"Great comedy" and "great film" are rarely synonymous, perhaps because comedy, like war, is messy. Sometimes a comedy film's chaos is so well orchestrated as to be almost elegant in its art (like, say, A Night at the Opera), but more often it's rough around the edges, able to deliver the biggest laughs by taking the biggest risks, and sometimes "whiffing." Harold Ramis' Caddyshack could only be what it is because of its messiness: it's a hodgepodge of comedic styles in search of narrative coherence, which it only nominally achieves. But despite being ungainly, Caddyshack is the kind of comedy you can pan for gold in; funny always wins.
The ostensible hero of Caddyshack is teenage Danny Noonan (a likeable Michael O'Keefe), one of a large, lower-middle-class Irish-American brood; by financial necessity (though his pay his paltry), Danny caddies at the Bushwood Country Club. Danny has his eye on the "Caddy Scholarship," the prize for whomever best sucks up to the club's unctuous, self-deluded co-founder, Judge Smails (Ted Knight). Danny looks up to playboy and zen Buddhist golfer Ty Webb (Chevy Chase), who considers Danny his favorite caddy and accordingly offers him advice in golf and life; both men enjoy dalliances with Smails' hot-to-trot neice Lacey Underall (Cindy Morgan). Meanwhile, caddy master Lou Loomis (Brian-Doyle Murray) sics dimwitted greenskeeper Carl Spackler (Bill Murray) on the gopher that's tearing the grounds apart. And then there's construction tycoon Al Czervik (Rodney Dangerfield), a whirling dervish of sorts who blithely causes wanton destruction through insults and other means (a runaway yacht).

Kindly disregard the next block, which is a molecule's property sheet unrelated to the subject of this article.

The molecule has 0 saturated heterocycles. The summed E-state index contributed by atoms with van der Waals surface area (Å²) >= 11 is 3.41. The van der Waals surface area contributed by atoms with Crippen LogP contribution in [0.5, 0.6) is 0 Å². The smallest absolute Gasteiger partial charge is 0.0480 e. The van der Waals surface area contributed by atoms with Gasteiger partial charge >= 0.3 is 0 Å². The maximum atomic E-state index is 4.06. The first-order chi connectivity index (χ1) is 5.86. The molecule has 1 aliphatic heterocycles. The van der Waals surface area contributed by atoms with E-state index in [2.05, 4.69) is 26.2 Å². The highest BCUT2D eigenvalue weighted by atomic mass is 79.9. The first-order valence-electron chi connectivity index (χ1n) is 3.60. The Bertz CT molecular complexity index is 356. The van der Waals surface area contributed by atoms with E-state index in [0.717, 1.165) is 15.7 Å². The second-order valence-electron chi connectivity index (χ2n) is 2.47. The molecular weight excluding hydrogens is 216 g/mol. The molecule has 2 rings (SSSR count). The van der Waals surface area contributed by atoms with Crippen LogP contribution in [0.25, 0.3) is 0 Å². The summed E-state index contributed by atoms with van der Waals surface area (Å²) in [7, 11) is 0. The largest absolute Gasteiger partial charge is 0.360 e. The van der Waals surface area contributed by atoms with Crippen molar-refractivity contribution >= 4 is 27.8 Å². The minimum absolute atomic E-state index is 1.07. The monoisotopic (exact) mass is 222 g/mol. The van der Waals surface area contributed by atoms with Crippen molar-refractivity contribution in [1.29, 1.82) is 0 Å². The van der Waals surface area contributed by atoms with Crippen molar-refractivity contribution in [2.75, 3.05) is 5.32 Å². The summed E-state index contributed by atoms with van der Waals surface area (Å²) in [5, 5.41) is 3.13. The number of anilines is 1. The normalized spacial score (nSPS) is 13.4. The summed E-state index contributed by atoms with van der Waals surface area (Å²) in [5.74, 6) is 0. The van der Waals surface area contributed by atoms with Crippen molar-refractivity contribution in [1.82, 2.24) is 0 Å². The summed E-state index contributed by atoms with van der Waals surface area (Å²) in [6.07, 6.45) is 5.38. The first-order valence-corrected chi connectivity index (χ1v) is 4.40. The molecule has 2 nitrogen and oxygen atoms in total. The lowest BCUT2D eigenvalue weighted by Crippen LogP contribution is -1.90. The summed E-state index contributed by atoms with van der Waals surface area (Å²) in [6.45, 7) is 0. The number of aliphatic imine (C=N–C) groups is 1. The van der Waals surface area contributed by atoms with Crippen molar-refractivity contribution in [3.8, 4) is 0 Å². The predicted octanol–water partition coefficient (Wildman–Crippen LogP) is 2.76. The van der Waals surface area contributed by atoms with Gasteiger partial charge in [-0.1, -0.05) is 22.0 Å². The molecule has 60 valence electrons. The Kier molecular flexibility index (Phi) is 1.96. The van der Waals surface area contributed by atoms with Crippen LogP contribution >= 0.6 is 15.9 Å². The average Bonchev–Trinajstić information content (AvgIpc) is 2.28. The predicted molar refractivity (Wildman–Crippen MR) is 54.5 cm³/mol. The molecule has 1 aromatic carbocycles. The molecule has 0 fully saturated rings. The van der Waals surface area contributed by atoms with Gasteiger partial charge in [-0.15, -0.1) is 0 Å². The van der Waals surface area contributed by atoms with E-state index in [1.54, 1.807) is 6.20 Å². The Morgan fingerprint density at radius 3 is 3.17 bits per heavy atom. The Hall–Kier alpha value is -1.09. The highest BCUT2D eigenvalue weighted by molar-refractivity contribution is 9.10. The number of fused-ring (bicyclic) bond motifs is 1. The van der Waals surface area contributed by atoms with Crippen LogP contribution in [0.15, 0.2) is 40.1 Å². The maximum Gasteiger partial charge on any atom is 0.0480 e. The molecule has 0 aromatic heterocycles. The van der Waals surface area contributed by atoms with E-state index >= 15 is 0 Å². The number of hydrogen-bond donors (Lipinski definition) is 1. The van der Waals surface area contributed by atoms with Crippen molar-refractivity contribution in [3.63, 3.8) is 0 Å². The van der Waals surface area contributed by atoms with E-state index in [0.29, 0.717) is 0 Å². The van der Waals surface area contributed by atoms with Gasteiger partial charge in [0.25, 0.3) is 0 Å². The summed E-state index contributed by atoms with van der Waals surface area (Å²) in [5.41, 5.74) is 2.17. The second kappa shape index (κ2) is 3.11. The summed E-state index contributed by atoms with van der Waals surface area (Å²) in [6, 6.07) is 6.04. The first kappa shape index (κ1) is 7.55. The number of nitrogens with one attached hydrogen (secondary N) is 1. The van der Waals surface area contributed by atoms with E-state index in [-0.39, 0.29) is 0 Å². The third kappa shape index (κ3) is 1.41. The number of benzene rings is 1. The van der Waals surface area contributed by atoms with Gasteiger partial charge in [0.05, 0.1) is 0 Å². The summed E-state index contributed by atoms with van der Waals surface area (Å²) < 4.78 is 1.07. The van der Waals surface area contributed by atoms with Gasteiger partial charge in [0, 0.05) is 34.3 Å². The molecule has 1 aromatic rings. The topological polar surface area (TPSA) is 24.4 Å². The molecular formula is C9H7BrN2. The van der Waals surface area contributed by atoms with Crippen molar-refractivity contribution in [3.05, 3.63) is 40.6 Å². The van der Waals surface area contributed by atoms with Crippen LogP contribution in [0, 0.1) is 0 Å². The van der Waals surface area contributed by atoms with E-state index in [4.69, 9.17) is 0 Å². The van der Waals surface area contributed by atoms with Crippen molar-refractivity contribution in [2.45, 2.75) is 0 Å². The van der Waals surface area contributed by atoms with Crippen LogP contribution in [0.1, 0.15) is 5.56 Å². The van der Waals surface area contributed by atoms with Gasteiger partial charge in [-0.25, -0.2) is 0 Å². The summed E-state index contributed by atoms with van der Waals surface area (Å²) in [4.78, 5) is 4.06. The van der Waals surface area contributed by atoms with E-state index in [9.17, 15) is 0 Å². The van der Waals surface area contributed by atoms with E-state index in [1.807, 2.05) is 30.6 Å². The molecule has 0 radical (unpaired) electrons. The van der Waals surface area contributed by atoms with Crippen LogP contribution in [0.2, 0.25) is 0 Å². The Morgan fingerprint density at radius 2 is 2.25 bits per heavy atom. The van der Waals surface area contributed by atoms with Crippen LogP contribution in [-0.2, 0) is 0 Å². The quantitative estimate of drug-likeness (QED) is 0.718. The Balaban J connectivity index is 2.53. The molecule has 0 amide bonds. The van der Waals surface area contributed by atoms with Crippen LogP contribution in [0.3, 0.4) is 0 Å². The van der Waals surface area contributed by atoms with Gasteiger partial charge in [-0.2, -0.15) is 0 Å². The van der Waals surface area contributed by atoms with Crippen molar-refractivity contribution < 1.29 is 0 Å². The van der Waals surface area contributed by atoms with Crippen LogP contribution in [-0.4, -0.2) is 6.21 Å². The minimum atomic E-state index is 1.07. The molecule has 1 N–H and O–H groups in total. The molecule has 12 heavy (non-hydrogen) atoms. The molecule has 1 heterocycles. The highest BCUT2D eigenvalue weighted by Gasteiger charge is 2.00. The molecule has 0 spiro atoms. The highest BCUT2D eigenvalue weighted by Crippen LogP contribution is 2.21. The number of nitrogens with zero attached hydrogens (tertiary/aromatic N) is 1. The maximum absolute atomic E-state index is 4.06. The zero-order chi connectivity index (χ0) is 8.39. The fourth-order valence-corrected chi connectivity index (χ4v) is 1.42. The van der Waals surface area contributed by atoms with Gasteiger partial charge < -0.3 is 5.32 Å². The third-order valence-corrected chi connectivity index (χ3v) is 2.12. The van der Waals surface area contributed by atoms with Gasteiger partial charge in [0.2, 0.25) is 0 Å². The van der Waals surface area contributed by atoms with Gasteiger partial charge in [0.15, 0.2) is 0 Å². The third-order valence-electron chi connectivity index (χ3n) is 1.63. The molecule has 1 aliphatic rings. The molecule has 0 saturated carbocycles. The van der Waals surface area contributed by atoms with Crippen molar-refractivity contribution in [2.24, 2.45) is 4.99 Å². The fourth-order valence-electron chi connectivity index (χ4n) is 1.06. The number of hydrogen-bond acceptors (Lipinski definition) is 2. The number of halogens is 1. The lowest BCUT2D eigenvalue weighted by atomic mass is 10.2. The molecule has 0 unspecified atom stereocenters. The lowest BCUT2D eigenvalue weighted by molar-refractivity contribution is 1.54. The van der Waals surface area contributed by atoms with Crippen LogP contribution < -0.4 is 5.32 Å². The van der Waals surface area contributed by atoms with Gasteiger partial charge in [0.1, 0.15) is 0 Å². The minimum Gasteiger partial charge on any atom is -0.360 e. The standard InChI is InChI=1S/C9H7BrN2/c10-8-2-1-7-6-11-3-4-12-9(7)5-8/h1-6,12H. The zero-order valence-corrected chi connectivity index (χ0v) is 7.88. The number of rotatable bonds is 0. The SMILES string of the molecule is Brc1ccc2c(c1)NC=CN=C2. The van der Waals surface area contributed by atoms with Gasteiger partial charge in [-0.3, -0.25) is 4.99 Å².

Famously, Caddyshack was thought of as "Animal House on a golf course," but credit Caddyshack for being weirder in its comedy, as in the gleefully strange sequence in which Bishop Pickering (Henry Wilcoxon) has a spiritual experience during a career-best round of golf, then spectacularly loses his religion. Sure, there's a scene in which a Baby Ruth in the club pool is mistaken for a "doodie," but it follows a random Busby Berkeley-style water ballet. Yes, the comic tension rests on the "snobs against the slobs" dynamic pitting the high-society stuffed shirts against social-moré-punctuating comic anti-heroes, but what anti-heroes they are. As the nouveau riche irritant to the perfectly pompous Knight, the jittery, bug-eyed Dangerfield delivers a steady stream of stand-up insult comedy that, though hardly spontaneous, is certainly distinctive, and his dance moves are nothing short of amazing. Chase gives probably his funniest performance, with his "Be the ball" instruction and trademark goofy seduction of Morgan, who, for her part, sexily claims she enjoys "skinny-skiing and going to bullfights." And Bill Murray—whose intended cameo part (with, initially, the story goes, no lines) became the film's highlight as the addled varmint-chaser with his lower lip jutting out, mealy mouth and crooked gait.